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Iraqis Say Many Reasons For Uptick In Deadly Bombings


An Iraqi weeps as he walks away from the ministries of Justice and Labor following a suicide bombing in October.

An Iraqi weeps as he walks away from the ministries of Justice and Labor following a suicide bombing in October.

BAGHDAD -- Iraqi politicians and other officials say that interdepartmental rivalries, infiltration by Ba'athists, incompetence, political score-settling, and overworked security personnel are some of the reasons for the recent spike in deadly bombing attacks in the country, RFE/RL's Radio Free Iraq (RFI) reports.

Iman al-Asadi, a member of the parliamentary Sadrist bloc, told RFI that Prime Minister Nuri al-Maliki admitted during questioning in parliament on December 10 that "relations are tense between the Interior and Defense ministries with the forces of both ministries sometimes working against each other."

She described the relationship between two power ministries as "highly volatile."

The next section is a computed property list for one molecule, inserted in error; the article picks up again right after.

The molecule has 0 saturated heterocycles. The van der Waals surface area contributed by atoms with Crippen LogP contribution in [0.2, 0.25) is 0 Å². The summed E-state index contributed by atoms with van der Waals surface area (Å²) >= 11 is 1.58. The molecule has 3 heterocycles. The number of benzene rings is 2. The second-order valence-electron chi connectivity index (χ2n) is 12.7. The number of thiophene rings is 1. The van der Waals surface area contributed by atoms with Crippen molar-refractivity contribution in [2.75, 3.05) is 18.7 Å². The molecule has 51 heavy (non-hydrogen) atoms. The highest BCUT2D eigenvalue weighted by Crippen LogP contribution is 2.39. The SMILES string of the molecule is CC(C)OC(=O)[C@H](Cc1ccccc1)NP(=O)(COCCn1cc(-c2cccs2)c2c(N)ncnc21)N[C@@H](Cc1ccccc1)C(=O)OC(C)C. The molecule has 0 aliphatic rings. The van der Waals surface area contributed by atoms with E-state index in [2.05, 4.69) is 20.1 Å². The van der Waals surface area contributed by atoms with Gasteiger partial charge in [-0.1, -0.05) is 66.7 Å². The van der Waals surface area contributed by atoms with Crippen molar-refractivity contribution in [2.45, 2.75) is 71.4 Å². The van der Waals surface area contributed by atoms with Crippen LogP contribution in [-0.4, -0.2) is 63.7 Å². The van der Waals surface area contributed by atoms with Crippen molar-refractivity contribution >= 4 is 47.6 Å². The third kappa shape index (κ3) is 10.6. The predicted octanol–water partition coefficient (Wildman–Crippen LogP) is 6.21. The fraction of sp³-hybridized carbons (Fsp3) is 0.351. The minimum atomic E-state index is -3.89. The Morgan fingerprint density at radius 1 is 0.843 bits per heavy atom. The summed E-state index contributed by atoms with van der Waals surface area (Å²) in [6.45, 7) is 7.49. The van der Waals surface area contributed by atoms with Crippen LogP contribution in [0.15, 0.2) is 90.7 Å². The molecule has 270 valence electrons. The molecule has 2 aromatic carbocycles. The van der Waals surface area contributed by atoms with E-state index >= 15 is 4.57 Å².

Maliki spent nearly four hours in front of legislators answering questions about Iraq's security problems.

Abdullah Aliaway, a member of the Kurdish bloc in parliament, told RFI that "Maliki complained that he could not fill the post of head of intelligence as all factions covet the job on the basis of the existing power-sharing arrangement."

Aliaway added that "the quota system designed to keep the various factions happy militates against the tested rule of the right man in the right place."

Saad al-Muttalibi, Iraq's deputy minister for national dialogue, told RFI that "political squabbling is creating a favorable climate for the remaining pockets of Al-Qaeda to operate in Iraq but an even bigger danger is the infiltration of former Ba'athists into security agencies."

Lieutenant General Jihad al-Jabiri, the commander of the country's bomb squadron, told RFI that security personnel operating explosive-detection devices are supposed to be relieved every two hours, "but our staff members work from 6 a.m. to 9 p.m. nonstop and, out of sheer exhaustion, they simply cannot carry on checking the vehicles as required."

Iraqis in Baghdad told RFI that they are skeptical about new explosive-detection technology, saying that the devices can be triggered by such innocuous substances as perfume and hair bleach. One woman told RFI that her car was once turned inside out before they discovered that the beep was caused by her "new tooth filling."

Jim Blakes, a representative of the British company ATSC, which produces the new portable explosive-detection devices being used in Baghdad, told RFI that the technical precision "of our equipment was thoroughly tested" and that mishandling or misuse of the devices may be the reason for any problems.
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